Embrace your public image. Pastors are public figures. If you don’t want to live in a fishbowl and under a microscope, then don’t become a pastor. You must embrace the fact that you are a figurehead—in your church and in your community. Be visible. The more visible you are, the more you are accessible, and the less you have to be available. Even if you have to set aside 1-2 hours a week just to walk around, make sure you are interacting with people. For example, our church is located in a downtown area. I often walk around and step into local stores. On campus, I love jumping into all the groups that meet throughout the week, even if it just means popping your head into a room and waving to everyone. Accessible pastors embrace their public image and use it to their advantage.

Be available to those who need you most: your family, mentees, the hurting, key leaders, and your direct reports. Availability to all, however, is a trap. But for everyone else in your flock, you must be accessible to them.


Dr. Charles Stone is a leadership coach specializing in assisting pastors and their spouses. He writes a blog  that I find to be very helpful in leadership development and pastoral equipping. He has written an excellent book called 5 Ministry Killers and How to Defeat Them. Recently he provided this post that helps clarify what we mean by transformational leadership.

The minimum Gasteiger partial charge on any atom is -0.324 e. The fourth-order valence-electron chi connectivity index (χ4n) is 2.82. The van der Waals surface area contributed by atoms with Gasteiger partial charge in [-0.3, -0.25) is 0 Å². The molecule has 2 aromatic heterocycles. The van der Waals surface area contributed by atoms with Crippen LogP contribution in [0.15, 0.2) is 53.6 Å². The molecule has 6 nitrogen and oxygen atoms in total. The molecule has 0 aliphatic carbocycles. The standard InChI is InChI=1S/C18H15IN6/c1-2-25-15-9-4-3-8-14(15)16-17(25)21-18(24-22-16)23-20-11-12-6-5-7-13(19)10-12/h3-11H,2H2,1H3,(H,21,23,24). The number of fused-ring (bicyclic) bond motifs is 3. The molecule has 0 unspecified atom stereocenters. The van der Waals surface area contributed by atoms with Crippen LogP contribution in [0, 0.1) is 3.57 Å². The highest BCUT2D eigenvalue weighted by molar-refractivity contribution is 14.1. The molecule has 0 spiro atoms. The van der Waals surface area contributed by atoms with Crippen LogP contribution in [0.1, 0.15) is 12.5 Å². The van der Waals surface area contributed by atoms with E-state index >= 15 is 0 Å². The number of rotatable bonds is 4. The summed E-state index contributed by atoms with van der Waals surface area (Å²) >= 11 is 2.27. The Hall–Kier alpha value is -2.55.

Are you a Transactional Leader or a Transformational Leader? Take this test and find out.

Recently I was privileged to hear Dr. James Galvin speak on leadership.  He’s authored many books on the subject and has consulted with such organizations as the Willow Creek Assocation, Zondervan, and Wycliffe. He explained a concept called “The Full Range Leadership Model” which contrasts transactional leadership from transformational leadership. You can find a really cool visual that describes the two here.

Essentially transactional leadership is “you scratch my back and I’ll scratch yours.” At times we must lead as transactional leaders. For example, we set a ministry or organizational goal and when a staffer helps that goal get met, a reward comes. In contrast, however, we should seek to grow our leadership so that we lead more often as transformational leaders.

Based on the descriptions below, how would others describe your default leadership patterns? The first four represent transactional leaders. The last five characterize transformational leaders.

  • I often avoid getting involved. I tend to be passive.
  • I loosely monitor what’s happening in the ministry and step in only if things go really bad.
  • I set clear goals and standards and closely monitor the staff and step in when things begin to get off track.
  • I set clear goals, provide needed support, and praise good performance.

  • I listen to others and coach them to bring out their best.
  • I ask others for their thoughts and perspectives.
  • I’m genuinely positive, enthusiastic, and cast a compelling vision.
  • I often talk about shared mission, vision, and values with the team.
  • My simple presence can inspire others’ confidence.

Find a few trusted friends and ask them to share with you where they’d place you on this scale.